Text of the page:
What is the future of the Chao Phraya and how do you see it changing?
The Chao Phraya will keep on flowing, demanding its rights as the strong brown god it is. The large flat delta that caresses its boundaries along the full 372 km length will remain loyal providing fertile rice fields, cattle grazing and a carefree lifestyle.
This is just my river rap, but it’s what I’ve seen and how I see things here evolving. In reality, manmade items are more significant and of an intrusive influence. In the past 10 years, I have seen a substantial increase in the number of boats on the river, a massive expansion of buildings at the river’s edge, and in congested areas more oil in the river.
Several ancient riverside communities are under threat, with many already pushed off their land by high dollar property developments. I love the old original homes and am saddened when they disappear. There is a small increase in pleasure boating on the river with flashy fibreglass boats appearing more frequently. This activity may give more attention to the river regarding aesthetic and safety value, thus bringing improvements.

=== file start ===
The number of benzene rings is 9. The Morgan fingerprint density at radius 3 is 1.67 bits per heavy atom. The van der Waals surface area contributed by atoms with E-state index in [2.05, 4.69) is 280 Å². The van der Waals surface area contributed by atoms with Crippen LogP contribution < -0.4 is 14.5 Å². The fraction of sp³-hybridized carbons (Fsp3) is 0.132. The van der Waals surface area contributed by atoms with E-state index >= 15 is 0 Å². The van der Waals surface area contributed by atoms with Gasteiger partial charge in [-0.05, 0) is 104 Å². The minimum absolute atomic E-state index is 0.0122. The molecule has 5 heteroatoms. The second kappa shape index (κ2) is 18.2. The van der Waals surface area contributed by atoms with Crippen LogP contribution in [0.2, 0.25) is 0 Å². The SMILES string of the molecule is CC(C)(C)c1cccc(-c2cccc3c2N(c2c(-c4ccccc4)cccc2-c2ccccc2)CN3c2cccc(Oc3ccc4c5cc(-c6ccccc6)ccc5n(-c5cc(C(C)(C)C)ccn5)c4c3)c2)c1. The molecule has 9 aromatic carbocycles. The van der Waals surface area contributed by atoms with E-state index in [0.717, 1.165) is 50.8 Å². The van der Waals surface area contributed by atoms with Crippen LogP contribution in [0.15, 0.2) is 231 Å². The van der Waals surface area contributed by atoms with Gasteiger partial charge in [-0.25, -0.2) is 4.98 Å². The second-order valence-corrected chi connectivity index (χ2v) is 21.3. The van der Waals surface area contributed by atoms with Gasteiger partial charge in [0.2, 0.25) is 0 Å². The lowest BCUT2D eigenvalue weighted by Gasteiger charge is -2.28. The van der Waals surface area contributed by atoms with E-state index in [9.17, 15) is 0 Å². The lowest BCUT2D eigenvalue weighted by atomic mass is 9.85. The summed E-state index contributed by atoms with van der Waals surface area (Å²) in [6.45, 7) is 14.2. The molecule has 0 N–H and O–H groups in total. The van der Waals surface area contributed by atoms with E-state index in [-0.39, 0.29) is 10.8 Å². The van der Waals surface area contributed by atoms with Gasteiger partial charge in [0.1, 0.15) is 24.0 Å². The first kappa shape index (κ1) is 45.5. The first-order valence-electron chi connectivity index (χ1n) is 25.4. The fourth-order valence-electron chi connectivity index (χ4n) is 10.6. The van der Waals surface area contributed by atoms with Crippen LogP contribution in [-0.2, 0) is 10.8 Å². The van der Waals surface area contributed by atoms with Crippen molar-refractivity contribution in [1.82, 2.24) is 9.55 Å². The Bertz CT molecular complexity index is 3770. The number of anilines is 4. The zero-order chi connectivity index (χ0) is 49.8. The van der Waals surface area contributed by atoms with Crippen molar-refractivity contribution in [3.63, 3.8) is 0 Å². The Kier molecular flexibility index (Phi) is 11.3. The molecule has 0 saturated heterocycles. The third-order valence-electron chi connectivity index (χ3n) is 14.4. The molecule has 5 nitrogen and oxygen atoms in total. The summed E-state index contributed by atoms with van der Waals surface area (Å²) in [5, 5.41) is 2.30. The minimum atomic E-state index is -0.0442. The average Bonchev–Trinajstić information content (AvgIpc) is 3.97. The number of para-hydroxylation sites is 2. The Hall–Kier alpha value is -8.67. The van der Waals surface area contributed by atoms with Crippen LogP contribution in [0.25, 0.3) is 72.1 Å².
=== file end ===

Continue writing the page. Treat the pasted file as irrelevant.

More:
Being quite familiar with the Marine Department I’m encouraged by their operations and attentiveness to river activities. Another working group to mention are the hundreds of people crewing the yellow boats which have the job of plucking trash and water hyacinth from the river and khlongs. They tackle this never-ending job with smiles and dedication. Positive results from these efforts are evident to me as an active river rat, the river appears cleaner of floating debris than in the past. Lots of trash is still there, the mental attitude takes a long time to change, but I think it’s happening to positive effects.